Streaming Cafe

Thursday, December 29, 2011

"BENCHED" | A Photographic Exhibition

by Michael Donley
We are very happy to be displaying some amazing photos on our cafe walls by John van der Woude. John is launching his photographic exhibition with an opening reception on January 6th with live music from DJ Rich Taylor. The photos will be showcased for the next month at Streaming Cafe so be sure to come down and take them in.
For more info go to the FACEBOOK event. https://www.facebook.com/events/126256077489292/
Here's a little video invite to the opening reception of "Benched" at the Streaming Cafe on Friday, January 6th from 6pm - 9pm. Hope to see you there!

More About John van der Woude
WEBSITE - http://www.johnvanderwoude.com/
I'm an award-winning artist, initially studying art and design at Camosun College in Victoria, BC and later received my BFA from NSCAD University in Halifax, NS in 2007. I work predominantly in photography and have shown my work across the country and am included in numerous private collections.

I choose photography as the medium for most of my artwork because I've always found photographs interesting in how they challenge how people see themselves and the world around them. A photograph is, but its nature, a visual capture of a moment in real life, but it is nothing more than a snippet, without context and meaning (save the meaning that the viewer imposes on the photograph). All art reflects the viewer, but photography amplifies this by allowing the viewer to know that there is a semblance of truth in every photograph, but allows the viewer to give a false context to the entire scene.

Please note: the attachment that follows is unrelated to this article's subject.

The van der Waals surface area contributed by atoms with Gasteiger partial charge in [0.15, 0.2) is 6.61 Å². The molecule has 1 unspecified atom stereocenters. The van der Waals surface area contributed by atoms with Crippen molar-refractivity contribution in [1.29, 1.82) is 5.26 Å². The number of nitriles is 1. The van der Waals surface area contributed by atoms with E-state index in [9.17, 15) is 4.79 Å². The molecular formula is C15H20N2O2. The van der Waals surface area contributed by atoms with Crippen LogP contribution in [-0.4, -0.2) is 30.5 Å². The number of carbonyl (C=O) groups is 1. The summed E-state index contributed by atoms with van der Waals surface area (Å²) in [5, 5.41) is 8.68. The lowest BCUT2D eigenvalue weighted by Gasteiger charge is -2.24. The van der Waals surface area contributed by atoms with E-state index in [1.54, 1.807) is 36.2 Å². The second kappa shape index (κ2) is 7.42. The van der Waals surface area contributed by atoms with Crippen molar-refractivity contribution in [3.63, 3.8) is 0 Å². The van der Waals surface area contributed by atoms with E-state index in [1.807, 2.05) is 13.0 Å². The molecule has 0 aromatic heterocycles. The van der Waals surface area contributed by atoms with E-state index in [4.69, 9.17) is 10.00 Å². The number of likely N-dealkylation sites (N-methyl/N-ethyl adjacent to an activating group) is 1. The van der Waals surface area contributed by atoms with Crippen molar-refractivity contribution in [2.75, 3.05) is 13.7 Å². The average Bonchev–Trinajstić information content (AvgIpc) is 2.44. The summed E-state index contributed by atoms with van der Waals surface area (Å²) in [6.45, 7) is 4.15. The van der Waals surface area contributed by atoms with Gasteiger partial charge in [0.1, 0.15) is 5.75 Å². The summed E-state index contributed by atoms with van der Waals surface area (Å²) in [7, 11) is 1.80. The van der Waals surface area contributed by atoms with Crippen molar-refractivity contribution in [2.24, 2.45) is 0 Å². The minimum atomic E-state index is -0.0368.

Specifically with this series of photographs, they are, on the surface, simply documentations of the benches in various subway stations, specifically those within the city of Montreal. While there is no human presence being shown, there is still evidence that these benches are used on a regular basis, be it through graffiti, the oil stains from people’s hair or by the general uncleanliness of the surroundings.

But subways are an important part of today’s urban social landscape. When used in urban development, subways ensure a more vibrant, accessible and convenient city for its population and the benches within the stations symbolize a continuous flow of transit-users, where thousands of people from a vast array of different demographics will sit every day. From a societal aspect, it is one of the few places where this takes place, creating a congregation of different income levels, ethnicities, religious beliefs and ages silently interacting every day.

On an aesthetic level, Montreal, with the varied architectural designs for each subway station, creates an interesting juxtaposition between modern design influences from various eras, from the 1960s to the 1990s. And the designs are reflective of the time that they were built, using aesthetics common with the era, to create a design time-capsule that funnels tens of thousands of commuters through its concrete walls on a daily basis. The stations would never look the same if they were built in today's era of cost-effectiveness and functionality. That’s not meant to detract from the design, but rather to suggest that it’s a snapshot of a different design aesthetic where function took more of a backseat to showmanship.

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